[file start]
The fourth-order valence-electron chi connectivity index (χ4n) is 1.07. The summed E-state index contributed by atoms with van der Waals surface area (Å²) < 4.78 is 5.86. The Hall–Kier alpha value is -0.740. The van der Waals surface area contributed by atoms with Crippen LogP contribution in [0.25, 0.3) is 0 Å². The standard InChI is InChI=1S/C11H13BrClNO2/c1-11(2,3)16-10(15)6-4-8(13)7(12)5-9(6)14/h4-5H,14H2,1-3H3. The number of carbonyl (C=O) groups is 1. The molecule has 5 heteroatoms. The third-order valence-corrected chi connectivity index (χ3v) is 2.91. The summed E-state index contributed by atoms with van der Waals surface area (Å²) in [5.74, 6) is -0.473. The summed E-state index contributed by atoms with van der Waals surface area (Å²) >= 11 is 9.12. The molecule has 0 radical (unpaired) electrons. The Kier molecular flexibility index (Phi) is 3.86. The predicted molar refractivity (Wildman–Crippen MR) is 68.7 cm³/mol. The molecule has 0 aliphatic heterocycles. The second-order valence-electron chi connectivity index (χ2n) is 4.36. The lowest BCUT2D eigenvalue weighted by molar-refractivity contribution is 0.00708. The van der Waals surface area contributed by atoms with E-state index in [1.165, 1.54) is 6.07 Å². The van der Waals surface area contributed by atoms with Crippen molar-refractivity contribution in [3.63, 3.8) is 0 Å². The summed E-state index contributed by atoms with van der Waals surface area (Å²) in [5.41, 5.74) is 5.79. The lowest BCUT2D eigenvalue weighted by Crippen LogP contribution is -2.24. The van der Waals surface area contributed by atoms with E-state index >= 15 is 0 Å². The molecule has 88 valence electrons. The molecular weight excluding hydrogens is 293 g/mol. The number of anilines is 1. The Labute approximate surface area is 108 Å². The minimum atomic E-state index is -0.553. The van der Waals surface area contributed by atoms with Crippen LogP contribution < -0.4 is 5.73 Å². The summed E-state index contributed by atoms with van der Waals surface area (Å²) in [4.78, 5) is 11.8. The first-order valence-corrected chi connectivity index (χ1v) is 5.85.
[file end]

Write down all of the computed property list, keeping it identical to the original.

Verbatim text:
The fourth-order valence-electron chi connectivity index (χ4n) is 1.07. The summed E-state index contributed by atoms with van der Waals surface area (Å²) < 4.78 is 5.86. The Hall–Kier alpha value is -0.740. The van der Waals surface area contributed by atoms with Crippen LogP contribution in [0.25, 0.3) is 0 Å². The standard InChI is InChI=1S/C11H13BrClNO2/c1-11(2,3)16-10(15)6-4-8(13)7(12)5-9(6)14/h4-5H,14H2,1-3H3. The number of carbonyl (C=O) groups is 1. The molecule has 5 heteroatoms. The third-order valence-corrected chi connectivity index (χ3v) is 2.91. The summed E-state index contributed by atoms with van der Waals surface area (Å²) in [5.74, 6) is -0.473. The summed E-state index contributed by atoms with van der Waals surface area (Å²) >= 11 is 9.12. The molecule has 0 radical (unpaired) electrons. The Kier molecular flexibility index (Phi) is 3.86. The predicted molar refractivity (Wildman–Crippen MR) is 68.7 cm³/mol. The molecule has 0 aliphatic heterocycles. The second-order valence-electron chi connectivity index (χ2n) is 4.36. The lowest BCUT2D eigenvalue weighted by molar-refractivity contribution is 0.00708. The van der Waals surface area contributed by atoms with E-state index in [1.165, 1.54) is 6.07 Å². The van der Waals surface area contributed by atoms with Crippen molar-refractivity contribution in [3.63, 3.8) is 0 Å². The summed E-state index contributed by atoms with van der Waals surface area (Å²) in [5.41, 5.74) is 5.79. The lowest BCUT2D eigenvalue weighted by Crippen LogP contribution is -2.24. The van der Waals surface area contributed by atoms with E-state index >= 15 is 0 Å². The molecule has 88 valence electrons. The molecular weight excluding hydrogens is 293 g/mol. The number of anilines is 1. The Labute approximate surface area is 108 Å². The minimum atomic E-state index is -0.553. The van der Waals surface area contributed by atoms with Crippen LogP contribution < -0.4 is 5.73 Å². The summed E-state index contributed by atoms with van der Waals surface area (Å²) in [4.78, 5) is 11.8. The first-order valence-corrected chi connectivity index (χ1v) is 5.85.